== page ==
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Algebraic structure of computational problems in haplotype inference


Speaker: Prof. Daniel Brown, U. of Waterloo
Location: 2112 MSB
Start time: Fri, May 26 2006, 12:10PM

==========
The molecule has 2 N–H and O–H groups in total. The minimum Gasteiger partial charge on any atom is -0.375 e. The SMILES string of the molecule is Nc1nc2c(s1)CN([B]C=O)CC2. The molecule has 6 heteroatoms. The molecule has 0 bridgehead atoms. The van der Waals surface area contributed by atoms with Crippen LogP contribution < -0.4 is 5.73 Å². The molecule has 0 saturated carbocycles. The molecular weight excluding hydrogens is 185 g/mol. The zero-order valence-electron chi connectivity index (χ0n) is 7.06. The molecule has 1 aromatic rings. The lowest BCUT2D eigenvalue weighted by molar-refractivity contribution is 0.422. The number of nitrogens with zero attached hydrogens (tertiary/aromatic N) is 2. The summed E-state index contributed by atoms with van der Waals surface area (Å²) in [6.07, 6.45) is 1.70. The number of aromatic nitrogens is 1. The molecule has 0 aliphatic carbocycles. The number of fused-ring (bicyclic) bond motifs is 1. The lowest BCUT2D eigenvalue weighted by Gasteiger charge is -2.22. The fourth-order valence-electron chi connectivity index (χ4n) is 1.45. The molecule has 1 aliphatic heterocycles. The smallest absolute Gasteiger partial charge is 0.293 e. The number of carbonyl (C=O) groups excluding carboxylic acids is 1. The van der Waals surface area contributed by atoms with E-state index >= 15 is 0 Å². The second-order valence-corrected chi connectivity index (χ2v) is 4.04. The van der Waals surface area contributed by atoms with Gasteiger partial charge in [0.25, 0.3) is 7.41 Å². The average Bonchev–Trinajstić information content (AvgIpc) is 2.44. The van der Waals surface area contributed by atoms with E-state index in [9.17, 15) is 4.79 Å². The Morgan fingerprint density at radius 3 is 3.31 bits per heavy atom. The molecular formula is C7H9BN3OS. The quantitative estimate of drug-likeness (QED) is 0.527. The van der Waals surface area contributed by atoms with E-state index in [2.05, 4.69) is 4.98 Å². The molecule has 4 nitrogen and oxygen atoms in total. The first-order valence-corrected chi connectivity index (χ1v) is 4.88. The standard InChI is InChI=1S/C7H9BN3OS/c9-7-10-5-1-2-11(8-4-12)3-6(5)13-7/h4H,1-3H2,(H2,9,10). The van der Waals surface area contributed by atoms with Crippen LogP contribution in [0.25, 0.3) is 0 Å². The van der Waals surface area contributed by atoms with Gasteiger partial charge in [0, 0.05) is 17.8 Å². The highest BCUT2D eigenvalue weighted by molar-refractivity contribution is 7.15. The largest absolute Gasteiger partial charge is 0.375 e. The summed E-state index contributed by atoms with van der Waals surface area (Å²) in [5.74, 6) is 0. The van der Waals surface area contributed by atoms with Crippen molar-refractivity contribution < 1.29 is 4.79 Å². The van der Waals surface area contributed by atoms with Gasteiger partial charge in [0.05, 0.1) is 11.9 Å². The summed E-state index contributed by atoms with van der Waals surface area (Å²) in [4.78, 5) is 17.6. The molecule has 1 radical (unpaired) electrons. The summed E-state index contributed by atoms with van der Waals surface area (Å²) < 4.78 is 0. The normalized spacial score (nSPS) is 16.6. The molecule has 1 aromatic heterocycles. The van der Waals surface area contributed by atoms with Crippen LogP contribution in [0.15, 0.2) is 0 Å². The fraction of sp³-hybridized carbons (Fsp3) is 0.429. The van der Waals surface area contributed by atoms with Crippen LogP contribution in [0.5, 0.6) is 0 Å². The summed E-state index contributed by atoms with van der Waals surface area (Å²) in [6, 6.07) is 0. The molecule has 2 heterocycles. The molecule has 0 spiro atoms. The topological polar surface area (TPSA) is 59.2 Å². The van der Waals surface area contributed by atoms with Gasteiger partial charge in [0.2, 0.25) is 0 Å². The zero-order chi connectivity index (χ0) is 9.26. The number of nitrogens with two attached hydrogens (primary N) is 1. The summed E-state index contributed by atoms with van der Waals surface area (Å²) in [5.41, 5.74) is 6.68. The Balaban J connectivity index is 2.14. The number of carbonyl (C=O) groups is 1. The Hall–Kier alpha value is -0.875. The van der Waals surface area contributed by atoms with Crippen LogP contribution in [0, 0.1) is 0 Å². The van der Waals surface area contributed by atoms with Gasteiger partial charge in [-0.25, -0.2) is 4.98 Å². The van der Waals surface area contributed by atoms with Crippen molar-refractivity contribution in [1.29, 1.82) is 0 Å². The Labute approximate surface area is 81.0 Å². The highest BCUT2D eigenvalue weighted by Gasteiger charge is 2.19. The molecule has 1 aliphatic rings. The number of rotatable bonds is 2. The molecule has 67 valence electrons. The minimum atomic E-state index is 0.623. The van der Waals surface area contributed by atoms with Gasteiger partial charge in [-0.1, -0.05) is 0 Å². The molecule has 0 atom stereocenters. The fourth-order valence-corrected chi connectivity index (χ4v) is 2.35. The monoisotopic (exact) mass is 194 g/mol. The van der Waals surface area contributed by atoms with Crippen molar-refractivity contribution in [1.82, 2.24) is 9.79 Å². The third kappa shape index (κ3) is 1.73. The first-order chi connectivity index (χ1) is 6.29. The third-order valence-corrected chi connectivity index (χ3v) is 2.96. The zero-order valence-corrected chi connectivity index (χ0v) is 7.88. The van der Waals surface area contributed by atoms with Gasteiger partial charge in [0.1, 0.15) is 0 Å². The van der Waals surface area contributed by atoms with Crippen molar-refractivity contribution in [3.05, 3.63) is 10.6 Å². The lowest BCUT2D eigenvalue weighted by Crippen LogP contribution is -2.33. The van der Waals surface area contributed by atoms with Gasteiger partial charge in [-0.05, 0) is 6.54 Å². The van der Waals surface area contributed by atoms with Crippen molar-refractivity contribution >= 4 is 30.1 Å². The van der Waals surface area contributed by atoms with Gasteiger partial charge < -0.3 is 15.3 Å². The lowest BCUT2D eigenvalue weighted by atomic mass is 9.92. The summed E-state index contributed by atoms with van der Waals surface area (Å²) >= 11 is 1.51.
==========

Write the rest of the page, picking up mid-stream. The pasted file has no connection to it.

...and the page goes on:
Haplotype inference is a field that results from a technological limitation: it is expensive to separate the paternal and maternal chromosomes of an organism. However, being able to do so would be useful, particuarly when one tries to identify genetic variations partly responsible for common diseases. Haplotype inference is the computation problem of inferring these different chromosome sequences, by optimizing some combinatorial or statistical requirement. What makes haplotype inference attractive to computer scientists is that one can very quickly abstract away many biological details, and focus on the underlying mathematical structure of the various problems in the field. Moreover, in many cases, this structure is attractive, making this an appealing area in which to do research. We will discuss a few of these different problems and their properties, and for one problem, the Haplotype Inference by Pure Parsimony problem, focus on some of the mathematical structure that we have discovered. This is joint work with PhD student Ian Harrower.